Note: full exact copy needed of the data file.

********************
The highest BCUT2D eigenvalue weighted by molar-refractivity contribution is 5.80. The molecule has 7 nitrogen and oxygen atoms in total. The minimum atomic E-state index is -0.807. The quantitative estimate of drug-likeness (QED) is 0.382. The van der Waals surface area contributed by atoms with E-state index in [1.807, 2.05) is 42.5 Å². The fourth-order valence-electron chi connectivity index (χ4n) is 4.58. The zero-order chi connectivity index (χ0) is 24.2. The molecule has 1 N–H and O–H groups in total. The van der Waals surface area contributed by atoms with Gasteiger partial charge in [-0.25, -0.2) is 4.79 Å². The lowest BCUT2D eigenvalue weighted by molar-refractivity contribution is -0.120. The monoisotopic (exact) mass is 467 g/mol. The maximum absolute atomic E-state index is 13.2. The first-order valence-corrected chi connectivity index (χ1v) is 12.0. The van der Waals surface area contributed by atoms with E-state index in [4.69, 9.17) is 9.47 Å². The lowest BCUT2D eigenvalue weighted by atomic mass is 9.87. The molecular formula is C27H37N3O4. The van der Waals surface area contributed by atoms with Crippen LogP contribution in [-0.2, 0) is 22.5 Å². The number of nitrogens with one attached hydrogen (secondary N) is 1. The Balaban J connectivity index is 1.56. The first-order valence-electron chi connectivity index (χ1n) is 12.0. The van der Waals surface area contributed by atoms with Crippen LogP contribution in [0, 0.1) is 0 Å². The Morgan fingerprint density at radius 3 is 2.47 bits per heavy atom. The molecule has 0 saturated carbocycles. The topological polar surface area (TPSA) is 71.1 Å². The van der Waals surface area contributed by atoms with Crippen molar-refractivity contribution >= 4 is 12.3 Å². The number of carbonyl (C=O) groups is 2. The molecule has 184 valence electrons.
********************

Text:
The highest BCUT2D eigenvalue weighted by molar-refractivity contribution is 5.80. The molecule has 7 nitrogen and oxygen atoms in total. The minimum atomic E-state index is -0.807. The quantitative estimate of drug-likeness (QED) is 0.382. The van der Waals surface area contributed by atoms with E-state index in [1.807, 2.05) is 42.5 Å². The fourth-order valence-electron chi connectivity index (χ4n) is 4.58. The zero-order chi connectivity index (χ0) is 24.2. The molecule has 1 N–H and O–H groups in total. The van der Waals surface area contributed by atoms with Gasteiger partial charge in [-0.25, -0.2) is 4.79 Å². The lowest BCUT2D eigenvalue weighted by molar-refractivity contribution is -0.120. The monoisotopic (exact) mass is 467 g/mol. The maximum absolute atomic E-state index is 13.2. The first-order valence-corrected chi connectivity index (χ1v) is 12.0. The van der Waals surface area contributed by atoms with E-state index in [4.69, 9.17) is 9.47 Å². The lowest BCUT2D eigenvalue weighted by atomic mass is 9.87. The molecular formula is C27H37N3O4. The van der Waals surface area contributed by atoms with Crippen LogP contribution in [-0.2, 0) is 22.5 Å². The number of nitrogens with one attached hydrogen (secondary N) is 1. The Balaban J connectivity index is 1.56. The first-order valence-electron chi connectivity index (χ1n) is 12.0. The van der Waals surface area contributed by atoms with Crippen LogP contribution in [0, 0.1) is 0 Å². The Morgan fingerprint density at radius 3 is 2.47 bits per heavy atom. The molecule has 0 saturated carbocycles. The topological polar surface area (TPSA) is 71.1 Å². The van der Waals surface area contributed by atoms with Crippen molar-refractivity contribution >= 4 is 12.3 Å². The number of carbonyl (C=O) groups is 2. The molecule has 184 valence electrons.